Frequently asked questions about Norman Rockwell's artwork?
1. How can I tell if my Rockwell print has value?
Norman Rockwell is one of the most licensed artists of the 20th century. His paintings have been reproduced in many different forms. However, the real collector items are the signed limited edition lithographs and collotypes published by one of three main publishers during Rockwell's lifetime (Abrams, Circle Fine Art, and Eleanor Ettinger, Inc). These prints can be identified by several features: both styles of prints are on paper with full margins around the perimeter; collotypes were printed on a heavy coated paper and lithographs on Arches (cotton rag) paper. The prints bear an original pencil signature by Norman Rockwell on the right side of the lower margin and an edition number in pencil on the lower left side. A few of these prints were published in an edition of 100 signed and numbered images with 10 artist proofs. However, the vast majority were printed in an edition of 200 signed and numbered images, with 60 artist proofs and 35 Roman numeral artist proofs. In addition, some images included 25 deluxe artist proofs on Japon paper (a somewhat translucent paper commonly called rice paper). The value of all of these prints can range from a few thousand dollars to several thousand. (See our print section).
2. I have a plate signed Rockwell print, what is this?
Some of the Rockwell prints published after his death bear a facsimile signature. (A plate signature means that his signature was reproduced on the lithographic plates and not hand signed). Some of these images were published in an edition of 200, however, there are many that were printed in much larger editions. There is only one print in an edition over 200 that was hand signed by Norman Rockwell, and that image, "Bicentennial Celebration", appears to be the last print hand signed by Rockwell before his death.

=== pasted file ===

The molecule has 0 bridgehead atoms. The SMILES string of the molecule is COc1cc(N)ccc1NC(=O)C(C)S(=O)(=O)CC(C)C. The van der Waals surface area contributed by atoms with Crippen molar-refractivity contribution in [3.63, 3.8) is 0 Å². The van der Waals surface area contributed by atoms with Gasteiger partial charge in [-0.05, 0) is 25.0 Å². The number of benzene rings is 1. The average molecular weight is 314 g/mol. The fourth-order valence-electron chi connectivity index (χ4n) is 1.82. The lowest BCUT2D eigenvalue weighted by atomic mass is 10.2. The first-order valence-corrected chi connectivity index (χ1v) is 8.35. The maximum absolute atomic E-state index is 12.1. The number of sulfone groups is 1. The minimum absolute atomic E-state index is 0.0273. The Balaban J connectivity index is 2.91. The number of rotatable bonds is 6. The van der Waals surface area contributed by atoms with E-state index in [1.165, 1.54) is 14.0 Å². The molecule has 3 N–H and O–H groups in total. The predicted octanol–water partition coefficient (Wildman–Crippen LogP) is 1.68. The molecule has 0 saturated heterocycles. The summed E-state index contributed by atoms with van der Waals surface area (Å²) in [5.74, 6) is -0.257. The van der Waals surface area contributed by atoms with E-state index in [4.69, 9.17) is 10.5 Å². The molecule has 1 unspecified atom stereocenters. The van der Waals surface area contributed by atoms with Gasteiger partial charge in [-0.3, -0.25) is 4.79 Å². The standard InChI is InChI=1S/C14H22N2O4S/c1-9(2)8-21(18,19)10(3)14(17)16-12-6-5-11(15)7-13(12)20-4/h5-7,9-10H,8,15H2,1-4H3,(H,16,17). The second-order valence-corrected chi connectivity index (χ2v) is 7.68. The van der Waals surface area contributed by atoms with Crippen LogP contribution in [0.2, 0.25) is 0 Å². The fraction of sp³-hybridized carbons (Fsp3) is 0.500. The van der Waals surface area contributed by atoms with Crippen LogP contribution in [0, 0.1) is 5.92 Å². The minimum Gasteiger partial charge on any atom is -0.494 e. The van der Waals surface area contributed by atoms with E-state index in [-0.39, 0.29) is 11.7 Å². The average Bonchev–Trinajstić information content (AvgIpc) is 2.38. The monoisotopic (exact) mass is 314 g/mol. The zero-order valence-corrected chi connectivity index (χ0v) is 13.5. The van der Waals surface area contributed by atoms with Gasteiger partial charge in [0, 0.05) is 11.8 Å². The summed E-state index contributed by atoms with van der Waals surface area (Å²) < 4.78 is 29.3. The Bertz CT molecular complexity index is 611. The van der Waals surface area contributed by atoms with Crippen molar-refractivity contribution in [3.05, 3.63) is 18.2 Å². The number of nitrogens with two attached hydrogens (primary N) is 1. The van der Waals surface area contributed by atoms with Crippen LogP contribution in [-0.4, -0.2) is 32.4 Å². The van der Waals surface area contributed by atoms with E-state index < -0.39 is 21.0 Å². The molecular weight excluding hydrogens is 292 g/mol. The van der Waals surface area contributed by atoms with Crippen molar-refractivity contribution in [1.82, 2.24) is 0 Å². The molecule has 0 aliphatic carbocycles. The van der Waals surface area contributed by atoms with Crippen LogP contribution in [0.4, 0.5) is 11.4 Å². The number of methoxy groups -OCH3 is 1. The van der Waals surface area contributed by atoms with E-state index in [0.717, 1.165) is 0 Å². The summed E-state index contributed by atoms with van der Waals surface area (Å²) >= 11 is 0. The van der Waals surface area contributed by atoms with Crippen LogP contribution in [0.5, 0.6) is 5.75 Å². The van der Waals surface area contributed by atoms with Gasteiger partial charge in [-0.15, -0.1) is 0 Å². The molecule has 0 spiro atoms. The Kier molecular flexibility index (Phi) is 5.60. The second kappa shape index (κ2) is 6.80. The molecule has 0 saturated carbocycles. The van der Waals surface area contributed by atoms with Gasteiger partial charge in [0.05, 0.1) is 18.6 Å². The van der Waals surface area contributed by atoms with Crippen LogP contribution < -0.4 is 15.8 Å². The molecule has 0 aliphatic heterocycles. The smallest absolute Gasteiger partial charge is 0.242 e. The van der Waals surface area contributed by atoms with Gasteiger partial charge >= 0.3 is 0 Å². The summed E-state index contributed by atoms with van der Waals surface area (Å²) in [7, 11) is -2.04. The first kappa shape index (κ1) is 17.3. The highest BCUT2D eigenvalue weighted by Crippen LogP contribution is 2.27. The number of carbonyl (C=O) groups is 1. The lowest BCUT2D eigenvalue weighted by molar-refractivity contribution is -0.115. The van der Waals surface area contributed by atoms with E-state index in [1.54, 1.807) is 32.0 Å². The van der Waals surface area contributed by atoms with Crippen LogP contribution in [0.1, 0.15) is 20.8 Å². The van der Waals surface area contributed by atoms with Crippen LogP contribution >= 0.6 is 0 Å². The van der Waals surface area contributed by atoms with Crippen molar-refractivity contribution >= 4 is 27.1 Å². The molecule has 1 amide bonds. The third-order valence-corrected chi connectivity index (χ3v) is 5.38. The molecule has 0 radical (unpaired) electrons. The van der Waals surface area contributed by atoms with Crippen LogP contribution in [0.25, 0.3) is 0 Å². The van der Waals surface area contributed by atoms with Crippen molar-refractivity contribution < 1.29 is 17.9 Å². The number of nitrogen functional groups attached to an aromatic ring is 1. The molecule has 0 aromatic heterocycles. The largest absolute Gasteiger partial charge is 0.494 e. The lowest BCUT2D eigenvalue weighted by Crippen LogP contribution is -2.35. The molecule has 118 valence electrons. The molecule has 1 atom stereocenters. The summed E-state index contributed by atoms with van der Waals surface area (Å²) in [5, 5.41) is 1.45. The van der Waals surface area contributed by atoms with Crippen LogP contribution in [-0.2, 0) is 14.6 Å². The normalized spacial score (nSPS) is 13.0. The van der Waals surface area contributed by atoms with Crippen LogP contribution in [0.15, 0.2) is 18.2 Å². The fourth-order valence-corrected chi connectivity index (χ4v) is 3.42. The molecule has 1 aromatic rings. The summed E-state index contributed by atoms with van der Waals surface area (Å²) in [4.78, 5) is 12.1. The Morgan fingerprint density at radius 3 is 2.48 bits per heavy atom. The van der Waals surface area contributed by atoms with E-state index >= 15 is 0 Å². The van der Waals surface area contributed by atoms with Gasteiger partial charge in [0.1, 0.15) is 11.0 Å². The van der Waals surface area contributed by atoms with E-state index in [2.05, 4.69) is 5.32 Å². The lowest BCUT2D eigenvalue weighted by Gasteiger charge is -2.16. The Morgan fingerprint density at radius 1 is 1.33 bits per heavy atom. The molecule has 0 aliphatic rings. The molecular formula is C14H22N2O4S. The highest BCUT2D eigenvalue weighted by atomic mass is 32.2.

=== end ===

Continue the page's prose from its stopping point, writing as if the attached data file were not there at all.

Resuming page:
3. What is the retail value of a Rockwell plate signed print?
The value of these prints can range from a low of $400 to a high of about $1,300 depending on the size of the edition and the publisher.
4. I have a well known Rockwell image on canvas, what is this?
Many of the favorite Rockwell images were reproduced as prints on canvas (canvas transfers). These images are not hand signed by Rockwell (though they have the reproduced signature from the original painting). The canvas transfer prints have a value of $75 - $100.
5. How can I be sure it is or is not an original?
Determined it might be an original? Look at the surface of the image carefully with a loupe or magnifying glass. If you see a uniform dot pattern then you know that it is a print (the dot pattern is a result of the color separations for printing). If it were a painting, you would see texture from the paint, paint brush strokes, or you might detect faint pencil lines beneath the paint. If the image has any printing on the front of it such as copyright and date, copyright Curtis Publishing, or a printed title, then the image is a printed reproduction. If you still think it is an original, please call us.
6. What is a "collotype."
Official definition: A photomechanical process by which inked reproductions are transferred to paper directly from an image formed on a sheet of hardened gelatin.
7. How does that differ from a lithograph?
Rockwell's lithographs are photomechanically reproduced just as the collotypes are. The difference lies in the method by which the image is transferred to plates for printing. The collotype was considered a superior process, thus some of the better Rockwell prints were published in this way. As mentioned above, there is a difference in the paper used as well. Collotypes required a special coated paper and the lithographs were printed on more traditional Arches paper.